Saturday was equally, perhaps even more, lively than the day before. My day started (after a bacon sandwich and a strawberry cider) with an intense and rhythmic performance from local band Van Susans on the main stage followed by cheeky chaps The Red Lapels in the Lava Lounge – both bands setting the bar high for the rest of the day. As the sun got brighter many took refuge under the tent of Wonderland, to smoke shisha and gaze at the staff dressed as pixies and other woodland creatures.
As the afternoon progressed, a huge crowd had gathered to see Man Like Me, a band that burst onto stage with synchronised dance moves and a topless lead singer that fancied himself as a badass Spiderman. Nonetheless the crowd were loving it, much to the point that some sort of tribal dance started and powdered paint was thrown all over festival goers who he seemed happy enough to turn multicoloured.
The sun began to set and after performances from incredible bands such as Bastille, To Kill a King and Sound of Guns (to name a few), the festival goers split between the Temple of Boom, the Main Stage and the Lava Lounge to watch performances from DJ Friction, South London Obaro Ejimiwe ( (better known as Ghostpoet) and headline Indie band the Mystery Jets.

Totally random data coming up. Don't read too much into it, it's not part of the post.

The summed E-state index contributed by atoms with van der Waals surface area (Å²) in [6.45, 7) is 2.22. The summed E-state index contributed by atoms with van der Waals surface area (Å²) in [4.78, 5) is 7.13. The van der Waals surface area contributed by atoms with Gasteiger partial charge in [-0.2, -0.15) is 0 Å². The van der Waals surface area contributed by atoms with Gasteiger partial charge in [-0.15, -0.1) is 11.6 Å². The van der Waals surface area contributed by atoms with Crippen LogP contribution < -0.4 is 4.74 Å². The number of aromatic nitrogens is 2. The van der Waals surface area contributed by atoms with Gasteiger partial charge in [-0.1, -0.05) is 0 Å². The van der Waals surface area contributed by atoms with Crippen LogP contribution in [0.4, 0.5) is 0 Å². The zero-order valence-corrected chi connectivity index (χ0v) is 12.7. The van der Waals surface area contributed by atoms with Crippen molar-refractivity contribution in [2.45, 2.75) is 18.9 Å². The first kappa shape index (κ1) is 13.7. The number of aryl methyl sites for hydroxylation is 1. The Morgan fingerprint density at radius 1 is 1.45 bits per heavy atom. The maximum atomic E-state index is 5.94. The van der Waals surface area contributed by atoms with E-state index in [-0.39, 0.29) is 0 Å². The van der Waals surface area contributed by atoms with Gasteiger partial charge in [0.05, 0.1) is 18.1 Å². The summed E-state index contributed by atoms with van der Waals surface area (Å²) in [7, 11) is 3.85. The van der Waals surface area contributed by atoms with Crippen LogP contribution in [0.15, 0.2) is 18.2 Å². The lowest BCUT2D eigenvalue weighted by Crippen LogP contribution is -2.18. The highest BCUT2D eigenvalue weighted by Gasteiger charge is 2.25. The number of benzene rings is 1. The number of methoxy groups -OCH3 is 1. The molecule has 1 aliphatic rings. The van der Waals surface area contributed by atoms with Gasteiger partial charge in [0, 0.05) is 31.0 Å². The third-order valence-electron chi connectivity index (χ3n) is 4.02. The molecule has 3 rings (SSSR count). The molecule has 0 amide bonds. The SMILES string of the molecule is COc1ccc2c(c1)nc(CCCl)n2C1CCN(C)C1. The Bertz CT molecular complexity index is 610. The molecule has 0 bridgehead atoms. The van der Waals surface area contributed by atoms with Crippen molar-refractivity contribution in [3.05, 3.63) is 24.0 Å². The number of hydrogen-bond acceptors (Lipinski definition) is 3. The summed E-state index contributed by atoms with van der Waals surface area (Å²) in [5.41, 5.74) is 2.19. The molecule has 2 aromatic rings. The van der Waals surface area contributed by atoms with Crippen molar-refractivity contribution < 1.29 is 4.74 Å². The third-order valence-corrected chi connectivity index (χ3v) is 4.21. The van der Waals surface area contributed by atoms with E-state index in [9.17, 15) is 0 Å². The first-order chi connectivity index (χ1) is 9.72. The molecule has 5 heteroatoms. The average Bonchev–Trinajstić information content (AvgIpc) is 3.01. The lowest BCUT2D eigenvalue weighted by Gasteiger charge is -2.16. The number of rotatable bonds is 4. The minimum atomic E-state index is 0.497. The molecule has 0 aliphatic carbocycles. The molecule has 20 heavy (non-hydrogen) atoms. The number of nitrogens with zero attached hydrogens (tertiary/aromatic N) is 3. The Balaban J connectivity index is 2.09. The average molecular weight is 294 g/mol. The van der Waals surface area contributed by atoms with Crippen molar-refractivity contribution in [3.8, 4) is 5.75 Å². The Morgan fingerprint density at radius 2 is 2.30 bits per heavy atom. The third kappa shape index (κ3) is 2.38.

LeeFest isn’t successful just because of the outstanding musical talent it showcases but for all the other projects and activities that occur throughout the weekend. One in particular took my breath away when I had the chance to see a poetry performance from Dean Atta, the multi award winning writer who captivated the intimate audience lucky to see him perform his outstanding work. As well as this, the main bar and the Red Bull bar kept festival goers hydrated with a range of ales, wines and spirits at reasonably charged prices and the portaloos were the best ones I’d never seen at a festival (let’s not talk about the others.)
The evening was also successful as campers had the opportunity to continue the party in style with the silent disco – a perfect way to party until 4am WITHOUT disturbing the neighbours or for the festival revellers looking for a quieter evening, many headed to the communal campfire to keep warm and listen to an acoustic guitar.
As the sky grew lighter on Sunday morning the festival was already beginning to disappear as people began to pack up and leave and the stages were being dismantled. But one thing is for sure, LeeFest wholeheartedly deserves its place amongst the giants of the festival world and if you haven’t been already you need to make sure you visit next year, and if the line up and ethos of the festival isn’t enough to spur you on then perhaps the fact that it’s a non-profit festival with all money raised going to incredible charity Kids Company that will make you visit in 2013.
LeeFest lit up and sung out to the South East London countryside this weekend and may it do so for years to come.
Photo by: Matthew Richards